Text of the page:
Post-Florence: How to help

Published 1:18 am Saturday, September 22, 2018

After tracking the progress of Florence, which turned from a hurricane into a tropical cyclone and resulted in the deaths of 37 people; 27 in North Carolina, 8 in South Carolina and 2 in Virgina, it’s natural for people to want to assist those affected.

How people assist is crucial, a news release The Virginia Department of Emergency Management (VDEM) from Jeff Caldwell, director of public relations, cited.

To donate in ways that can help those affected the most, Caldwell recommends using cash and trusted nonprofit organizations:

Email newsletter signup

“Cash donations offer nonprofit agencies flexibility to address urgent needs,” the release from VDEM cited. “These organizations can obtain needed resources nearer to the disaster location, not only getting needed supplies to those rebuilding after the storm, but also providing economic aid that helps local businesses from which these emergency supplies are purchased to recover faster.”

“Do not donate unsolicited goods such as used clothing, household items, medicine or perishable foodstuffs,” the release continued. “When used personal items are donated, the helping agencies must redirect their staff away from providing direct services to survivors in order to sort, package, transport, warehouse and distribute items that may not meet the needs of disaster survivors.”

The release cited that national faith and community-based organizations are frequently active in natural disasters and are trusted to make sure the funds go to where they need to be.

“Immediately following a disaster, a community can become easily overwhelmed by the amount of generous people who want to help,” the release cited. “Contacting and affiliating with an established organization will help to ensure that you are appropriately trained and supported to respond in the most effective way.”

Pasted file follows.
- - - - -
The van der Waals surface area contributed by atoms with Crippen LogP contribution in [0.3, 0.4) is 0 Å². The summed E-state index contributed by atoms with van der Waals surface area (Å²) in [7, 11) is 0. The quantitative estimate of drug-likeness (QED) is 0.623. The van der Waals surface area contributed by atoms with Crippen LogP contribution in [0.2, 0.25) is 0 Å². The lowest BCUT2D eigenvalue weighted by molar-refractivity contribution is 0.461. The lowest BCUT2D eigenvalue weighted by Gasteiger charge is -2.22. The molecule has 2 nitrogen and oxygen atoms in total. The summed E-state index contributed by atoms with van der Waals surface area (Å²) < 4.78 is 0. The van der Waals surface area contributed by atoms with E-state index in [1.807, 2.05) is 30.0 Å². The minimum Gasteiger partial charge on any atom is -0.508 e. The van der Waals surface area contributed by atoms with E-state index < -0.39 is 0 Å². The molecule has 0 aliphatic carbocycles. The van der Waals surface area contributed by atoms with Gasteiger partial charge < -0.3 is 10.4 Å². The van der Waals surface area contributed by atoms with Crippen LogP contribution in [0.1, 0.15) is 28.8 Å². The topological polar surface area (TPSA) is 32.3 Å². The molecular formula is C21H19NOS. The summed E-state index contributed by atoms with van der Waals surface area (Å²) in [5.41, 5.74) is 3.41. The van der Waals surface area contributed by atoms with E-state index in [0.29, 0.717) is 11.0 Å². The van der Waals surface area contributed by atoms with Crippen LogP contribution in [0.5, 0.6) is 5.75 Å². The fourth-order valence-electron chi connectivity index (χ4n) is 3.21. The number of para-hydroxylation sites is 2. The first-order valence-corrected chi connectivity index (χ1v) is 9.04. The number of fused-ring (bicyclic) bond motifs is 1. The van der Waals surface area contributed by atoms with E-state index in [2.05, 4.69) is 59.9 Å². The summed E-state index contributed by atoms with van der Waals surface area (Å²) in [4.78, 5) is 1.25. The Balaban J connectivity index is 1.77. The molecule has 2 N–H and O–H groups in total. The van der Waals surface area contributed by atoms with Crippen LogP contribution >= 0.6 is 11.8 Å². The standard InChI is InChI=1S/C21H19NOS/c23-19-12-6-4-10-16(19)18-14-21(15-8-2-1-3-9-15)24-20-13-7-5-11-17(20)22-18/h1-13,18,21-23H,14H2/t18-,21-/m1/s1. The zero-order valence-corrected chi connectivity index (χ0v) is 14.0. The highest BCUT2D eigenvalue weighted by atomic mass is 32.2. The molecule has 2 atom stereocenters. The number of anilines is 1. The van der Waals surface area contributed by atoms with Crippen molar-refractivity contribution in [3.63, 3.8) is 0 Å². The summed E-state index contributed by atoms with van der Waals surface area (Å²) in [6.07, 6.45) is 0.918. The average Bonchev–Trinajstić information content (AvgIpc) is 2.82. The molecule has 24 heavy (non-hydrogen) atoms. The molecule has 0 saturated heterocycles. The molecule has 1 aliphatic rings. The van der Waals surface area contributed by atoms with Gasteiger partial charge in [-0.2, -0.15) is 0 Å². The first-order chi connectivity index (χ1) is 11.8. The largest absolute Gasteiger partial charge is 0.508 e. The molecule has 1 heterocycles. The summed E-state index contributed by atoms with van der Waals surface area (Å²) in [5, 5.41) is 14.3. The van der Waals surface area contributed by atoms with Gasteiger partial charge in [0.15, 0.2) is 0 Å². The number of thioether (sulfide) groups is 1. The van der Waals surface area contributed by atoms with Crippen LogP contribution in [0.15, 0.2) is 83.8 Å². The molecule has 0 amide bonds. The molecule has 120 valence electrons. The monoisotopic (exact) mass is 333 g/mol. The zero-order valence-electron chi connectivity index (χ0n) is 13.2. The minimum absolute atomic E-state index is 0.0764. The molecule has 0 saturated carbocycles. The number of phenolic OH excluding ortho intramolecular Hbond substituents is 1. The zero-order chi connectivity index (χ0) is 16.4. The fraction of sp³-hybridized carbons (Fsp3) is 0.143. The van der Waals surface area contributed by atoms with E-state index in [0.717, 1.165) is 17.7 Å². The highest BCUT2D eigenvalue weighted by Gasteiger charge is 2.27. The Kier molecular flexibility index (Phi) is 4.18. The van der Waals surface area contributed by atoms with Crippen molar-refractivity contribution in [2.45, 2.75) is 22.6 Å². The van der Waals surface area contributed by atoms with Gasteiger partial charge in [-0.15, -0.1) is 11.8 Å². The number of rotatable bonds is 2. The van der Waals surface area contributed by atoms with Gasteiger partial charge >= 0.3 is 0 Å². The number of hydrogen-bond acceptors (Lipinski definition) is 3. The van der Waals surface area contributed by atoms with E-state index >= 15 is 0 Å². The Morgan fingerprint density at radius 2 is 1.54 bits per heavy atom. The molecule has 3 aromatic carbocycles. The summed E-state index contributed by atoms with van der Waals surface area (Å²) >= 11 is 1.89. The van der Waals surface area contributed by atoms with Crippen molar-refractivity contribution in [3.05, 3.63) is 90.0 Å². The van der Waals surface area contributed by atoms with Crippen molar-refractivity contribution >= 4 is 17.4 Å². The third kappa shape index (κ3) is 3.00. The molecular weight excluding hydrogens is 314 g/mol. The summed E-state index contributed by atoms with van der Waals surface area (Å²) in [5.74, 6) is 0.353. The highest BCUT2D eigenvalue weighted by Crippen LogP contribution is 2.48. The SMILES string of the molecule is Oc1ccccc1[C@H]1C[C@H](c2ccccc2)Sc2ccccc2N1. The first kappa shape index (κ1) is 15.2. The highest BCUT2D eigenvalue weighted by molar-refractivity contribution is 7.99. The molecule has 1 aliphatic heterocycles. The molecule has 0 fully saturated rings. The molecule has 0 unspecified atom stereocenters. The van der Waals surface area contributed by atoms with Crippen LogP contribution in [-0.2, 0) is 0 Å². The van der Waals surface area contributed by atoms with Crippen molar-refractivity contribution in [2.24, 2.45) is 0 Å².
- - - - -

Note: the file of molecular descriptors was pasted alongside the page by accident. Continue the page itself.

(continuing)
Recommendations for organizations that provide disaster assistance include the National Volunteer Organizations Active in Disaster (NVOAD), VA Volunteer Organizations Active in Disaster, visit; and Virginia Disaster Relief Fund at

To learn more NVOAD, visit or call (703) 778-5088.

“The impulse to help when others who are suffering is commendable,” the release cited. “However, volunteering inside a disaster area can be dangerous, stressful work in extreme environments. If you’d like to volunteer to assist those affected by disaster, these organizations have specific disaster roles and are the best place to start.”

The release discourages people from self-deploying, or going it alone to disaster areas.

“Unexpected volunteers showing up in impacted areas will create an additional burden for first responders,” the release cited. “NVOAD says the situation may not be conducive to volunteers entering the impacted zones and individuals may find themselves turned away by law enforcement. Potential volunteers are asked to register with a voluntary or charitable organization of their choice, many of which are already deployed and supporting survivors on the ground. The NVOAD website is offering links to those who wish to register to volunteer with community- and faith-based organizations working in the field.”

“To ensure volunteer safety, as well as the safety of disaster survivors, volunteers should only go into affected areas with a specific volunteer assignment, proper safety gear and valid identification,” the release continued. “Volunteer generosity helps impacted communities heal from the tragic consequences of disasters, but recovery won’t happen overnight. There will be volunteer needs for many months, and years, after the disaster, so sign up now.”